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Attilio, the 99-year-old author who invents and draws stories for children

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Double page spread from ‘Pericles and the Treasure’, by Attilio, published in Spain by Edebé.

Attilio Cassinelli it survived World War II and countless economic crises. Most of his readers, on the other hand, do not even know what these words mean. The writer has been on the planet for almost a century: he has only one year left to fulfill it. His fans, on the other hand, have only just arrived in the world. He’s seen almost everything. you almost nothing. Nevertheless, the very old gentleman and the very small gentlemen get along wonderfully. So much so that, at the age of 99 (Genoa, 1923), Cassinelli continues to create and draw children’s books that audiences devour. “I’m not writing for them, I’m writing for myself, for the kid I was long ago. If this thing continues to work, maybe it’s because the kids haven’t changed much, or because at least as youngsters we have something that makes us all the same,” the author says in an email. His talent, yes, surpasses any comparison.

There is plenty of evidence: more than 200 published works, translated into fifteen languages ​​- Spanish, Catalan and Basque published by Edebé—. More than five decades of career celebrated in 2020 with the first exhibition dedicated to an illustrator by the Gallery of Modern and Contemporary Art in Rome. When Attilio – his stage name without his surname – attended the Bologna Children’s Book Fair for the first time, Spain still had almost a decade of Francoism ahead of it. It was 1966 and this unknown cartoonist was hanging in a small stall his first work The treehouse. Half a century later, the same event paid a great tribute to him. Because in the meantime Attilio had become a teacher.

“I really don’t know what a good children’s book should look like. I can only say that I have always looked for lightness and synthesis. I believe that simple things are easier to carry,” he asserts. To check this, it is enough to look at his works. Clean and concise strokes, bright colors, a touch of humor. The words are few, in capital letters. Sometimes they even disappear. And so the drawings cover the whole page and the reader himself. “Poet in pictures”, some have dubbed him. “I think every story should have a pause, a breath that’s just atmosphere, or a stillness. And I like to think that a void allows the child to imagine part of the story,” Attilio defends. For example, where does the goat that eats the leaves of the little mice Titta and Neo come from? Or what Bob the dog came up with to help Pericles the cat find treasure.

Spread from 'Bear and the Bees', by Attilio, published in Spain by Edebé.
Spread from ‘Bear and the Bees’, by Attilio, published in Spain by Edebé.

Attilio trusts in the intelligence of his readers. After all, they connect many years of joy. Although their stories care about them at the same time. “Solid main arguments always flow into the plots, such as nature, animals, trees, friendship or a snack together. Country life, which I prefer,” explains the author. Sometimes he adapts classics like Little Red Riding Hood, The Three Little Pigs either The Bremen Town Musicians. Or his famous illustrations of Pinocchio. In others, he creates fables and drawings from scratch. Or board games, dominoes and even a paper zoo. Many of his works probably opened up a new world to some readers. But he puts it into perspective. “I’ve never thought about it, and I’ll try to move on without doing it. Anyway, I hope I didn’t ruin anyone on the first read,” he replies. In case the irony wasn’t clear, it’s highlighted in parentheses in the email itself: “He’s laughing.”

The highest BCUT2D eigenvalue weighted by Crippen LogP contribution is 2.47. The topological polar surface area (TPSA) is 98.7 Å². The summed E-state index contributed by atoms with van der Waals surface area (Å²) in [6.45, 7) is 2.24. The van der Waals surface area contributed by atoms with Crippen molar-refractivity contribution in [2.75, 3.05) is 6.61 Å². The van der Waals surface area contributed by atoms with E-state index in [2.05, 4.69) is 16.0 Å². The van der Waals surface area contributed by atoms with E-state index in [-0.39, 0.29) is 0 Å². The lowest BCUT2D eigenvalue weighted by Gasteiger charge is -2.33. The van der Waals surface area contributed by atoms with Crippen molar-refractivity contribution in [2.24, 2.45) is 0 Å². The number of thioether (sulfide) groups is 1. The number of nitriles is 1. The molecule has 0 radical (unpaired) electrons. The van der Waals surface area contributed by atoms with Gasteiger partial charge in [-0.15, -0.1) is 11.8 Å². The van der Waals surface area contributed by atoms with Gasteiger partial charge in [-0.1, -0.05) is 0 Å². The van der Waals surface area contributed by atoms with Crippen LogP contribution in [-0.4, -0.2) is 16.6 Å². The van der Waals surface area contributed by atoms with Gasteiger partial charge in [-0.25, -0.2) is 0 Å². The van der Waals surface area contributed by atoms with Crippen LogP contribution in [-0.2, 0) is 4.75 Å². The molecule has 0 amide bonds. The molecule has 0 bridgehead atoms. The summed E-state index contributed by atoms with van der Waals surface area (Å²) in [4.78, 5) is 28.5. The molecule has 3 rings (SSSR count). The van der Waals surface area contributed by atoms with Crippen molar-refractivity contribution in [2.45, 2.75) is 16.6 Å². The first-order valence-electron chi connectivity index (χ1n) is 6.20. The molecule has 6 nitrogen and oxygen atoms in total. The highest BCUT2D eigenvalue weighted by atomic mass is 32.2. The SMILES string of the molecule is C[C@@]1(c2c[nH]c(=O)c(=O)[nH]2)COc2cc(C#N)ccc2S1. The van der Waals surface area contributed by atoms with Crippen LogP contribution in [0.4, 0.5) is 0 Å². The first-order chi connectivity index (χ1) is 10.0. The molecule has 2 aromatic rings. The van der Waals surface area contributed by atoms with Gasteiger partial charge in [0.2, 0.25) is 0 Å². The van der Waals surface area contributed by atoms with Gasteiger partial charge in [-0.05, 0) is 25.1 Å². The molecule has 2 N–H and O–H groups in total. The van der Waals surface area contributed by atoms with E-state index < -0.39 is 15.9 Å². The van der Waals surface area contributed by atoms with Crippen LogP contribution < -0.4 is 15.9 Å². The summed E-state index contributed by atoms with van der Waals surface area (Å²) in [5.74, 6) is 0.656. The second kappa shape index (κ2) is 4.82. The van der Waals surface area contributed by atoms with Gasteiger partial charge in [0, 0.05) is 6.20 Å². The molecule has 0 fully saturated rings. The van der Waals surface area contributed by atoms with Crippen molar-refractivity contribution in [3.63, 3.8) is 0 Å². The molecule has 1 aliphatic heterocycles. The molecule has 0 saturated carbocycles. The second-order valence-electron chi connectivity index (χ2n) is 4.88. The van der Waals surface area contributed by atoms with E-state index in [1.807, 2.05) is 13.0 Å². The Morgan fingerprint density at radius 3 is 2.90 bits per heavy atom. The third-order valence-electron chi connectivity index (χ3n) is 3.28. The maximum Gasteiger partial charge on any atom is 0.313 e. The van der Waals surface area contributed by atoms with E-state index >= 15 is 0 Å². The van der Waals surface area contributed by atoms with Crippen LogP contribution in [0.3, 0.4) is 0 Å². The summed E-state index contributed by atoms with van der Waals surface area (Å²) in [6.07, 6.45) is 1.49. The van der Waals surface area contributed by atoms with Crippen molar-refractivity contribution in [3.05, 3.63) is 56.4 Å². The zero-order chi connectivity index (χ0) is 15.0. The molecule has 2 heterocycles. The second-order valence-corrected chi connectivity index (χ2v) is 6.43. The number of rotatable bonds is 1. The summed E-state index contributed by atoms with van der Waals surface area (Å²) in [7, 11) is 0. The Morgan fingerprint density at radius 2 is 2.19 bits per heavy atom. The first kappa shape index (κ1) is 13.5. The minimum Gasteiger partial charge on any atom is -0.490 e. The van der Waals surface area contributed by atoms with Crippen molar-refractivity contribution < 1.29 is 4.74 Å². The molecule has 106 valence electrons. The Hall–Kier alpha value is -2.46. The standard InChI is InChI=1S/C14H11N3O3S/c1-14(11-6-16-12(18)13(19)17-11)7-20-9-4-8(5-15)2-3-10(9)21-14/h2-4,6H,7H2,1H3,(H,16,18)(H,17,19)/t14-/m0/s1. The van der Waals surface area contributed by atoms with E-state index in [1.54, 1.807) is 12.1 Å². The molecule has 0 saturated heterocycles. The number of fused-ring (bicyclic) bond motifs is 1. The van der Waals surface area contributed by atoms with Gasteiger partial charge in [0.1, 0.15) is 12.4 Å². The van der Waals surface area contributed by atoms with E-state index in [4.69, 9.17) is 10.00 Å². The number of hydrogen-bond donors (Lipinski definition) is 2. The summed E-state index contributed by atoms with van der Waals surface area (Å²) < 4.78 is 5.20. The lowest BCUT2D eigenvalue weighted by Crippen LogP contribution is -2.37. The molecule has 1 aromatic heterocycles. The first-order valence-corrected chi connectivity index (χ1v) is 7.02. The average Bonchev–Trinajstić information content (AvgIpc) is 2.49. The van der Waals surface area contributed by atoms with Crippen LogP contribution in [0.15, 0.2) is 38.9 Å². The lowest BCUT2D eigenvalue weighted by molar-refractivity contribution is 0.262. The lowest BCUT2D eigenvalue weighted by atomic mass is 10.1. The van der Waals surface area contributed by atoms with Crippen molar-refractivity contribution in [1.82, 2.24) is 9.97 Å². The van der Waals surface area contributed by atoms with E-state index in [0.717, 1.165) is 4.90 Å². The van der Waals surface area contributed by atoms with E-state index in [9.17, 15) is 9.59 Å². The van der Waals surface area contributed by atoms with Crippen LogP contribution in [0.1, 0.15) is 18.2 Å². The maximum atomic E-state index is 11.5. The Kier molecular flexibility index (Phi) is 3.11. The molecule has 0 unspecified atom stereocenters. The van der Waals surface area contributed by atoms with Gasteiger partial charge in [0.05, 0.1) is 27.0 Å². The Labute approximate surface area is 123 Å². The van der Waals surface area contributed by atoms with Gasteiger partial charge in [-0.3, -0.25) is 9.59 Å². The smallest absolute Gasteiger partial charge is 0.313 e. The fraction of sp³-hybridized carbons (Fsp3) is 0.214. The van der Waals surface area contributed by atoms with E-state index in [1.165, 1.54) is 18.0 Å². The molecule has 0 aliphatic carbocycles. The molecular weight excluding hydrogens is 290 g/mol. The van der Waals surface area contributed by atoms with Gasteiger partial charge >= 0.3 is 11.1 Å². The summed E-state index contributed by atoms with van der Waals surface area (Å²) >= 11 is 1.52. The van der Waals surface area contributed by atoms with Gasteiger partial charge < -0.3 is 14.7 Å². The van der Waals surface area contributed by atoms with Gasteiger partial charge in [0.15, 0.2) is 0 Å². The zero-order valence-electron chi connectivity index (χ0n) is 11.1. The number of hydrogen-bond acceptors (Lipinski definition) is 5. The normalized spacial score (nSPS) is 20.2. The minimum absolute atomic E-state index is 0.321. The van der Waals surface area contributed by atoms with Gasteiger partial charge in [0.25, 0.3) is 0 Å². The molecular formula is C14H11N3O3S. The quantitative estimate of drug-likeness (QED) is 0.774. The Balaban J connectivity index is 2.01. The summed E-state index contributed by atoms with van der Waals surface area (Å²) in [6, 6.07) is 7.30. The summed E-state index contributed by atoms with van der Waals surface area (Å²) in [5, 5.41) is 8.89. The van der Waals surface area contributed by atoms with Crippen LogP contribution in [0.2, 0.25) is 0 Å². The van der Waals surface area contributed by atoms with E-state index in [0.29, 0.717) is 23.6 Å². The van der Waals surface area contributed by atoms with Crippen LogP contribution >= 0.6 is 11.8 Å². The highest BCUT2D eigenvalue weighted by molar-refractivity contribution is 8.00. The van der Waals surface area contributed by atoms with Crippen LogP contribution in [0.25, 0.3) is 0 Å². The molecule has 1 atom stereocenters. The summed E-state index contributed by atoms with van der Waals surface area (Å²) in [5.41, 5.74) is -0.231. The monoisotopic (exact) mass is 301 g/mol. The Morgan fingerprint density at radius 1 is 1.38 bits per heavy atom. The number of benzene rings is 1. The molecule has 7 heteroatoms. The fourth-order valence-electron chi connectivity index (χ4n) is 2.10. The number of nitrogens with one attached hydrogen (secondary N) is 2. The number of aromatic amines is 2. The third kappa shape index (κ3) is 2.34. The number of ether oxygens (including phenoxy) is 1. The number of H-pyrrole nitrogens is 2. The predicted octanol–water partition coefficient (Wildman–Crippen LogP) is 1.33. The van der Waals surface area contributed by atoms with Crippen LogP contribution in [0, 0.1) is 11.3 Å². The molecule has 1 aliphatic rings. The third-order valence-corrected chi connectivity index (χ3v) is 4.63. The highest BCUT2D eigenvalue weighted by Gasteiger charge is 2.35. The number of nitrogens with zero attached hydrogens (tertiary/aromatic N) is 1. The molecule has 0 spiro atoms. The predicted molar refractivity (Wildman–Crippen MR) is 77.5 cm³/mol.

In fact, his books have received dozens of awards. Attilio admits that he likes them, thanks them: “I play modestly, but I’ll be happy”. He remembers well when, after a complicated operation in the 1980s, a class of children from Sicily sent him drawings, letters and a gift to stimulate his convalescence: “It made me feel important”.

Of course it is. For your readers. And for all Italian illustrations. Motherless, Attilio began working in a bank at his father’s request. However, he soon took refuge in painting. He was also a commercial artist, although in his opinion the path was always clear: “I don’t think I chose. It happened simply because I never stopped drawing. As a child, before the war, during, after, from the fifties to now. And a number of combinations made children’s literature my job.”

It goes on there. His daughter Alessandra has been helping him for some time. He claims he couldn’t do it alone before, but the publishing world has become “more complex”. Still, nothing stops him from inventing stories. “Essentially because it’s fun. They always show the same movies on TV. Also, the relationship with so many children and teachers around me is stimulating to me. That’s how you stay young,” he says. It seems to be one of his stories: Once upon a time there was a man of almost a century who was still learning. And some teachers of two or three years old who had a lot to teach.

Attilio Cassinelli, in an undated picture.
Attilio Cassinelli, in an undated picture.Flavio Bonetti

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Source elpais.com

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